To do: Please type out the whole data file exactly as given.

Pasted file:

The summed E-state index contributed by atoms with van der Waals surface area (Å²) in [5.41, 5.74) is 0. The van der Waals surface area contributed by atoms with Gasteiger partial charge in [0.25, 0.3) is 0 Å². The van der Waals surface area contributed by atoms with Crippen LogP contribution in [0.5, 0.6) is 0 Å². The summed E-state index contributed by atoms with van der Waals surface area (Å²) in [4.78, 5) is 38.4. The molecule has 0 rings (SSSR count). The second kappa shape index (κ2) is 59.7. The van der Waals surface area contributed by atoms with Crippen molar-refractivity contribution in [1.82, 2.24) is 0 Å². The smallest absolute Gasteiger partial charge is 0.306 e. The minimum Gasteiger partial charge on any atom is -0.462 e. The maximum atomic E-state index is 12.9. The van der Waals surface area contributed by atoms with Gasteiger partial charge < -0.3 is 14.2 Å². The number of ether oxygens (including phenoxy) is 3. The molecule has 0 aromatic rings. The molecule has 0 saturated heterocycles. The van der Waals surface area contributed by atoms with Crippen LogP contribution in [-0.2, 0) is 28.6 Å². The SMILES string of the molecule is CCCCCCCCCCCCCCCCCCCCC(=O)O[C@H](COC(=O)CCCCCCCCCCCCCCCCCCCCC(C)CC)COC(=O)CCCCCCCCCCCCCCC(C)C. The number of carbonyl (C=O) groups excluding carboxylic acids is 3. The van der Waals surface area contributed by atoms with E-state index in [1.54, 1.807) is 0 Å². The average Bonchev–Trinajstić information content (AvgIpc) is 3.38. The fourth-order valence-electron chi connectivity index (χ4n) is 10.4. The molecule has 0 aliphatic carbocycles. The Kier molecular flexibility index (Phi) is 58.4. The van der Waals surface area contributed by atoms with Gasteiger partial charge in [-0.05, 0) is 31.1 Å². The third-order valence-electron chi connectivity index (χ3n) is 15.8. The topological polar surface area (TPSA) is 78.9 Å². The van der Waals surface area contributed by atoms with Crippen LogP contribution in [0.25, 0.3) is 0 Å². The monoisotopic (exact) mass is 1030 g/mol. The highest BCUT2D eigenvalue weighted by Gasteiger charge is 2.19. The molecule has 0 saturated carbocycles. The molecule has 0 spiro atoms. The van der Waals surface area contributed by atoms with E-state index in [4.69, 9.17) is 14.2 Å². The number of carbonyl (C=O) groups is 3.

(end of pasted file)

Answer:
The summed E-state index contributed by atoms with van der Waals surface area (Å²) in [5.41, 5.74) is 0. The van der Waals surface area contributed by atoms with Gasteiger partial charge in [0.25, 0.3) is 0 Å². The van der Waals surface area contributed by atoms with Crippen LogP contribution in [0.5, 0.6) is 0 Å². The summed E-state index contributed by atoms with van der Waals surface area (Å²) in [4.78, 5) is 38.4. The molecule has 0 rings (SSSR count). The second kappa shape index (κ2) is 59.7. The van der Waals surface area contributed by atoms with Crippen molar-refractivity contribution in [1.82, 2.24) is 0 Å². The smallest absolute Gasteiger partial charge is 0.306 e. The minimum Gasteiger partial charge on any atom is -0.462 e. The maximum atomic E-state index is 12.9. The van der Waals surface area contributed by atoms with Gasteiger partial charge < -0.3 is 14.2 Å². The number of ether oxygens (including phenoxy) is 3. The molecule has 0 aromatic rings. The molecule has 0 saturated heterocycles. The van der Waals surface area contributed by atoms with Crippen LogP contribution in [-0.2, 0) is 28.6 Å². The SMILES string of the molecule is CCCCCCCCCCCCCCCCCCCCC(=O)O[C@H](COC(=O)CCCCCCCCCCCCCCCCCCCCC(C)CC)COC(=O)CCCCCCCCCCCCCCC(C)C. The number of carbonyl (C=O) groups excluding carboxylic acids is 3. The van der Waals surface area contributed by atoms with E-state index in [1.54, 1.807) is 0 Å². The average Bonchev–Trinajstić information content (AvgIpc) is 3.38. The fourth-order valence-electron chi connectivity index (χ4n) is 10.4. The molecule has 0 aliphatic carbocycles. The Kier molecular flexibility index (Phi) is 58.4. The van der Waals surface area contributed by atoms with Gasteiger partial charge in [-0.05, 0) is 31.1 Å². The third-order valence-electron chi connectivity index (χ3n) is 15.8. The topological polar surface area (TPSA) is 78.9 Å². The van der Waals surface area contributed by atoms with Crippen LogP contribution in [0.25, 0.3) is 0 Å². The monoisotopic (exact) mass is 1030 g/mol. The highest BCUT2D eigenvalue weighted by Gasteiger charge is 2.19. The molecule has 0 saturated carbocycles. The molecule has 0 spiro atoms. The van der Waals surface area contributed by atoms with E-state index in [4.69, 9.17) is 14.2 Å². The number of carbonyl (C=O) groups is 3.